How Does the Body Digest Food?
The human body digests food by two means: chemical and mechanical digestion. Chemical digestion involves the breaking down of foods by enzymes that are produced by the pancreas. Enzymes are proteins that help speed up chemical reactions. When food is eaten, saliva in the mouth contains the enzyme amylase which breaks down carbohydrates. Through the process of chemical digestion, the nutrients from food are broken down and absorbed by the cells in the body. Mechanical digestion involves the physical breaking down of food by chewing, which also begins in the mouth.
As previously mentioned, the digestive process begins in the mouth and ends at the anus. Once food enters the mouth, it is chewed and softened by saliva before being swallowed and entering the esophagus. This is also referred to as the food tube, and it contracts to push food along into the stomach. The stomach mixes the food and then stores it for between six and eight hours. During this time more chemicals are released that help the body to absorb nutrients, and then the food passes into the small intestine. Here, nutrients from food are absorbed into the bloodstream. Any unused food passes into the large intestine, where excess water is removed. The rectum receives any undigested material from the large intestine and holds it there, until the body is ready to excrete it via the anus.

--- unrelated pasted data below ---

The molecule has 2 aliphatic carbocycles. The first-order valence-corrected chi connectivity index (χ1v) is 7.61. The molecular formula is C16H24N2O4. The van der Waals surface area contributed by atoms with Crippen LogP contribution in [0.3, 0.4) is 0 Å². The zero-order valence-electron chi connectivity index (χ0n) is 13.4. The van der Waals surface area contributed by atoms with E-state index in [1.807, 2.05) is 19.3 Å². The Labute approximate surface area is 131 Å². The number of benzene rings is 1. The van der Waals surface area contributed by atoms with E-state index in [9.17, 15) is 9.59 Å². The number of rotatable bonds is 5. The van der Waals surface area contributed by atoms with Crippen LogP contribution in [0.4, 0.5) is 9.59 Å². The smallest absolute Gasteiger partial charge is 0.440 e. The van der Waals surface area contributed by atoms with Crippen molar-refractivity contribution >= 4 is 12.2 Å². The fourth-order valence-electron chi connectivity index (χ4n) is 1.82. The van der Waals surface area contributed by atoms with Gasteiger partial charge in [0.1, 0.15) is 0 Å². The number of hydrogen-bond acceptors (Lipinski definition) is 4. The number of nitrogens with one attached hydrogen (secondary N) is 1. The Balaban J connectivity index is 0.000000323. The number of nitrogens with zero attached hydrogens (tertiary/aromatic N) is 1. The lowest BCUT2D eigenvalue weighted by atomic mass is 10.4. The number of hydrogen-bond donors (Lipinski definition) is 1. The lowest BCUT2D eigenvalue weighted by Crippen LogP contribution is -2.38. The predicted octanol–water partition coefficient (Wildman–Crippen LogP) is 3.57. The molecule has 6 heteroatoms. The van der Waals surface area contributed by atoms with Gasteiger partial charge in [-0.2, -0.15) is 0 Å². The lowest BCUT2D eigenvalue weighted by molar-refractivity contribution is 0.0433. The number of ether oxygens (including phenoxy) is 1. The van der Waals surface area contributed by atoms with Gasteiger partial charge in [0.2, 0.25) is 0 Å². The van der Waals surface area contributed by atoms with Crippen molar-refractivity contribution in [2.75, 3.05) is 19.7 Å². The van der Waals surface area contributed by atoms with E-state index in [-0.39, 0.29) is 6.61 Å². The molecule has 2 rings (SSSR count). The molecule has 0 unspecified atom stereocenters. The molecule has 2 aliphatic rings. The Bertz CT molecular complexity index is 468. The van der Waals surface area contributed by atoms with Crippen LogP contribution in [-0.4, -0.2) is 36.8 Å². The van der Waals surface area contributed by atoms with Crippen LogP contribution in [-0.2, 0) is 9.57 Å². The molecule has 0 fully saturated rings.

How Long Is the Process and What Can Affect Digestion?
The entire process of digestion in humans takes between 24 and 72 hours. However, there are a number of factors that can affect the body's ability to digest food within this time frame. For instance, how much a person eats or the type of food they eat have a part to play in how long digestion takes. Foods that are rich in protein take longer to digest that foods loaded with carbohydrates. Digestive disorders such as constipation, acid reflux, Crohn's disease, irritable bowel syndrome and celiac disease can all slow down the process of digestion.
Looking After The Digestive System
One can eat a balanced diet and get plenty of exercise in order to look after his or her digestive system, which in turn may affect how long it takes a body to digest food. Foods that are high in fiber such as fruit, vegetables and wholegrain bread can help prevent constipation, as can drinking lots of water. Limiting the amount of red meat in one's diet is worth mentioning because it takes the digestive system longer to break down. Keeping stress levels down is key to a healthy gut, and one can take probiotic supplements that aim to maintain levels of good bacteria in the stomach and keep bugs at bay. Plain yogurt is also a good source of probiotics. Getting adequate amounts of sleep at night can help reduce digestive issues such as heartburn and acid reflux.